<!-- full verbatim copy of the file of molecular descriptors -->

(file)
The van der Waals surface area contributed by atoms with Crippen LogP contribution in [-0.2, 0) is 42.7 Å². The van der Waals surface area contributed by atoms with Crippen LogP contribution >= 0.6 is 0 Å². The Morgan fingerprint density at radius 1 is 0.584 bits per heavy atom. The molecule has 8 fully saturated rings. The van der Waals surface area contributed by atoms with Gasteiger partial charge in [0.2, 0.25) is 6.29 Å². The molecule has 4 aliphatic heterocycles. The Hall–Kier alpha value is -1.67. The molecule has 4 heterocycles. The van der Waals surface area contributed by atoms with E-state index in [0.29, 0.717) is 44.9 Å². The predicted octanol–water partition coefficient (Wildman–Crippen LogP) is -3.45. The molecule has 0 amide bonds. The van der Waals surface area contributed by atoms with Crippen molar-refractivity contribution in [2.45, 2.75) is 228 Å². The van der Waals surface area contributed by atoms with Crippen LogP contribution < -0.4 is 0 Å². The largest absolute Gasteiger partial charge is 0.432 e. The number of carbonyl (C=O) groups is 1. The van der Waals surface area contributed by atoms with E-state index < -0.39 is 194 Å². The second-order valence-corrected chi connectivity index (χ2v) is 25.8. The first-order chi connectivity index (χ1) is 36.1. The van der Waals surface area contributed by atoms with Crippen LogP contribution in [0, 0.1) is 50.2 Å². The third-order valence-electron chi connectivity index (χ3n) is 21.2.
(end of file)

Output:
The van der Waals surface area contributed by atoms with Crippen LogP contribution in [-0.2, 0) is 42.7 Å². The van der Waals surface area contributed by atoms with Crippen LogP contribution >= 0.6 is 0 Å². The Morgan fingerprint density at radius 1 is 0.584 bits per heavy atom. The molecule has 8 fully saturated rings. The van der Waals surface area contributed by atoms with Gasteiger partial charge in [0.2, 0.25) is 6.29 Å². The molecule has 4 aliphatic heterocycles. The Hall–Kier alpha value is -1.67. The molecule has 4 heterocycles. The van der Waals surface area contributed by atoms with E-state index in [0.29, 0.717) is 44.9 Å². The predicted octanol–water partition coefficient (Wildman–Crippen LogP) is -3.45. The molecule has 0 amide bonds. The van der Waals surface area contributed by atoms with Crippen molar-refractivity contribution in [2.45, 2.75) is 228 Å². The van der Waals surface area contributed by atoms with Crippen LogP contribution < -0.4 is 0 Å². The largest absolute Gasteiger partial charge is 0.432 e. The number of carbonyl (C=O) groups is 1. The van der Waals surface area contributed by atoms with E-state index < -0.39 is 194 Å². The second-order valence-corrected chi connectivity index (χ2v) is 25.8. The first-order chi connectivity index (χ1) is 36.1. The van der Waals surface area contributed by atoms with Crippen LogP contribution in [0, 0.1) is 50.2 Å². The third-order valence-electron chi connectivity index (χ3n) is 21.2.